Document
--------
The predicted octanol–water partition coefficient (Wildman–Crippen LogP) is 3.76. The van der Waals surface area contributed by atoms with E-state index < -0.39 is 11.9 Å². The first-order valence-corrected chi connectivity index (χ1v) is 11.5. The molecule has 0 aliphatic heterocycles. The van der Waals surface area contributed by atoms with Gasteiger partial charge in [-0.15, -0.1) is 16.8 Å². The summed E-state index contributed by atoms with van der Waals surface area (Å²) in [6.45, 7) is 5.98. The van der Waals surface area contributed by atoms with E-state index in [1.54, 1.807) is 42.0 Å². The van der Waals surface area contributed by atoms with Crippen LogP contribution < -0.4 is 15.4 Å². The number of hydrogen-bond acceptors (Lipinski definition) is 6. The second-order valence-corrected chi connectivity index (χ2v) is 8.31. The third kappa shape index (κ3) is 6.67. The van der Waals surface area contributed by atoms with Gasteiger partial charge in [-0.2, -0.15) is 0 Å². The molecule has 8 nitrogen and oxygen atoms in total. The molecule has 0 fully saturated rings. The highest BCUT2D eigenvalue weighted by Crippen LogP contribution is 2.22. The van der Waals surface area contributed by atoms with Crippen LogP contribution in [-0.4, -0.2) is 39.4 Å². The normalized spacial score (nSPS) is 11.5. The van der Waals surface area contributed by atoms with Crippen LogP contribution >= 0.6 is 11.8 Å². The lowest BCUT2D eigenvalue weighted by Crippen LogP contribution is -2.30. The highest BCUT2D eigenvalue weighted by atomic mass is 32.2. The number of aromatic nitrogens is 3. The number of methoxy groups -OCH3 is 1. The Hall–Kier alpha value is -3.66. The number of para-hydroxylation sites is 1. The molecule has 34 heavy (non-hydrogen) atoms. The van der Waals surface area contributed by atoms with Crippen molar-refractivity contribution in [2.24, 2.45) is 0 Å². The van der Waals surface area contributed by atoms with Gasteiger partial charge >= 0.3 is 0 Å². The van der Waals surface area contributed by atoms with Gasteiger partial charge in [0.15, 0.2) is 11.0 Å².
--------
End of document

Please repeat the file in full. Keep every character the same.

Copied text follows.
The predicted octanol–water partition coefficient (Wildman–Crippen LogP) is 3.76. The van der Waals surface area contributed by atoms with E-state index < -0.39 is 11.9 Å². The first-order valence-corrected chi connectivity index (χ1v) is 11.5. The molecule has 0 aliphatic heterocycles. The van der Waals surface area contributed by atoms with Gasteiger partial charge in [-0.15, -0.1) is 16.8 Å². The summed E-state index contributed by atoms with van der Waals surface area (Å²) in [6.45, 7) is 5.98. The van der Waals surface area contributed by atoms with E-state index in [1.54, 1.807) is 42.0 Å². The van der Waals surface area contributed by atoms with Crippen LogP contribution < -0.4 is 15.4 Å². The number of hydrogen-bond acceptors (Lipinski definition) is 6. The second-order valence-corrected chi connectivity index (χ2v) is 8.31. The third kappa shape index (κ3) is 6.67. The van der Waals surface area contributed by atoms with Gasteiger partial charge in [-0.2, -0.15) is 0 Å². The molecule has 8 nitrogen and oxygen atoms in total. The molecule has 0 fully saturated rings. The highest BCUT2D eigenvalue weighted by Crippen LogP contribution is 2.22. The van der Waals surface area contributed by atoms with Crippen LogP contribution in [-0.4, -0.2) is 39.4 Å². The normalized spacial score (nSPS) is 11.5. The van der Waals surface area contributed by atoms with Crippen LogP contribution >= 0.6 is 11.8 Å². The lowest BCUT2D eigenvalue weighted by Crippen LogP contribution is -2.30. The highest BCUT2D eigenvalue weighted by atomic mass is 32.2. The number of aromatic nitrogens is 3. The number of methoxy groups -OCH3 is 1. The Hall–Kier alpha value is -3.66. The number of para-hydroxylation sites is 1. The molecule has 34 heavy (non-hydrogen) atoms. The van der Waals surface area contributed by atoms with Crippen molar-refractivity contribution in [2.24, 2.45) is 0 Å². The van der Waals surface area contributed by atoms with Gasteiger partial charge >= 0.3 is 0 Å². The van der Waals surface area contributed by atoms with Gasteiger partial charge in [0.15, 0.2) is 11.0 Å².